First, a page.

John Sevier Park Inclusive Playground officially opens, raises the bar for accessibility in Maryville | New
It’s been about six years since the Bonomo family moved to the area, but Tuesday morning was a first for them.
Moments after the Blount Inclusive Playground officially opened at John Sevier Park with a ribbon cut, Cory Bonomo’s dad, Michael, pulled him out of his wheelchair and into a swing with a seat harness.
“When we first got here there weren’t a lot of activities Cory could engage in,” her mother Melissa Bonomo said as her husband pushed 18-year-old Cory.
The park changes that. “It makes them more socially acceptable and seen as people. And that gives him a place to play with his brother where he’s limited, ”Melissa said.
Bonomo’s 10-year-old son Christopher stayed there, disappointed that he came a few moments too late to see the ribbon cut, but ready to use the playground.
“I think it’s pretty cool,” he said of the blue and white park before running off to explore it on his own.
Meanwhile, Cory Bonomo and his father got their hands on some of the full-scale xylophones built into the playground.
Several other people using wheelchairs as well as a group of enthusiastic elementary students from John Sevier climbed the structure before returning to the morning class.
The playground is the first of its kind in Maryville – it includes all levels and ages with soft pavement and ramps. It was invented about three years ago by Kathy McGee, who is part of the human rights group The Arc of the Great Smokies, a local chapter of The Arc.
But it took a lot of backers to make it happen, especially given the ups and downs of COVID-19.
The Maryville Lions Club was the primary fundraising engine for the project; Maryville-Alcoa-Blount County Parks and Recreation will manage and maintain the playground. Donors like the Arconic Foundation and West Chevrolet were also critical, officials said. These and others are honored on a plaque outside the playing field.
While the co-op pulled the project off, McGee’s story is about finding the kind of place she didn’t have when her now-adult son Jonathan was a child.
Today he may have aged with some equipment, but “he loves the musical aspect,” his mother told the crowd. “If you haven’t had a chance to hear them, there are some nice chimes here.”
This is the first project of its kind McGee tackles and it took some stamina. “We just didn’t give up,” she said in an interview after the inauguration, noting that the cushioning effect of COVID couldn’t prevent her passion project from coming to fruition.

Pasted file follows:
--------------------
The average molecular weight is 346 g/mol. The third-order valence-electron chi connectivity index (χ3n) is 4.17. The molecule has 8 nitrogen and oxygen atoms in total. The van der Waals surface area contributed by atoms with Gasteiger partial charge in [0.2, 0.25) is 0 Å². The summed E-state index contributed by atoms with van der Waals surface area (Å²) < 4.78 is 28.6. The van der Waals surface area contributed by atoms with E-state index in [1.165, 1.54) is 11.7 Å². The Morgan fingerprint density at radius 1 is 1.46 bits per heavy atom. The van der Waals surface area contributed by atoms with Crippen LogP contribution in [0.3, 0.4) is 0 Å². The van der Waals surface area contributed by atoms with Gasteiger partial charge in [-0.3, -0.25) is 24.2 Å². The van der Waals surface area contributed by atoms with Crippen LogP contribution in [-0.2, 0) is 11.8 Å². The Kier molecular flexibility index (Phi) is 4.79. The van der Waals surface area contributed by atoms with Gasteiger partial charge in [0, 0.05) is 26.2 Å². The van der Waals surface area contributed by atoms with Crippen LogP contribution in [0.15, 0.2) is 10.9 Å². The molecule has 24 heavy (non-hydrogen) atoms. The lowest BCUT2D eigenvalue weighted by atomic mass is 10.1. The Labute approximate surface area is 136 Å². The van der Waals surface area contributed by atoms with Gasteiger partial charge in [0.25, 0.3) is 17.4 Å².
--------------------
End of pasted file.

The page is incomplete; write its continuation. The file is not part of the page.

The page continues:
Now his eyes are on the future. In its current form, the playground is only phase 1 of a larger project. Organizers hope to add two more phases if resources allow.
People who want to see this happen can visit first and foremost, McGee said. “First of all, bring your children and grandchildren and the neighbors’ children,” she said. “And then make a donation. “
Look to your business or company and see if it has a foundation or an interest in investing in its community, she added.
“We need more people to get excited now that it’s really happened,” she said. “We have something to show, and now we want to go further. “
Organizers didn’t hesitate Tuesday about the monumental effort it took to bring the playground to life. Phase 1 cost around $ 200,000. Phase 2 can cost even more. But nobody’s morale dropped.
“There are a bunch of naysayers who say, ‘It’s too hard. It can’t happen. You will never raise that amount of money, ”said Chuck Bailey, secretary of the Maryville Lions club, before the inauguration. “They were sort of right. They forgot to say, “You will never do it without a lot of work. And the Lions worked hard to make this happen. “
Families like the Bonomo hope the park will inspire more awareness of inclusion in the community.
“It’s definitely a good start,” said Michael Bonomo. “It’s really good that they did this and thought about it.
Public accessibility in general – in bathrooms, for example – is vital for families with diverse needs. When businesses, governments and individuals go out of their way to think through needs ranging from adult changing tables and doors to wheelchair accessible playgrounds, everyone benefits.
The playing field, the executives stressed, is a start.
“This is what happens when communities come together,” said Maryville Mayor Andy White, who is also a board member for the Parks and Recreation Commission. “We should try to get more.”
Follow @arjonesreports on Facebook and Twitter for more from municipal government reporter Andrew Jones.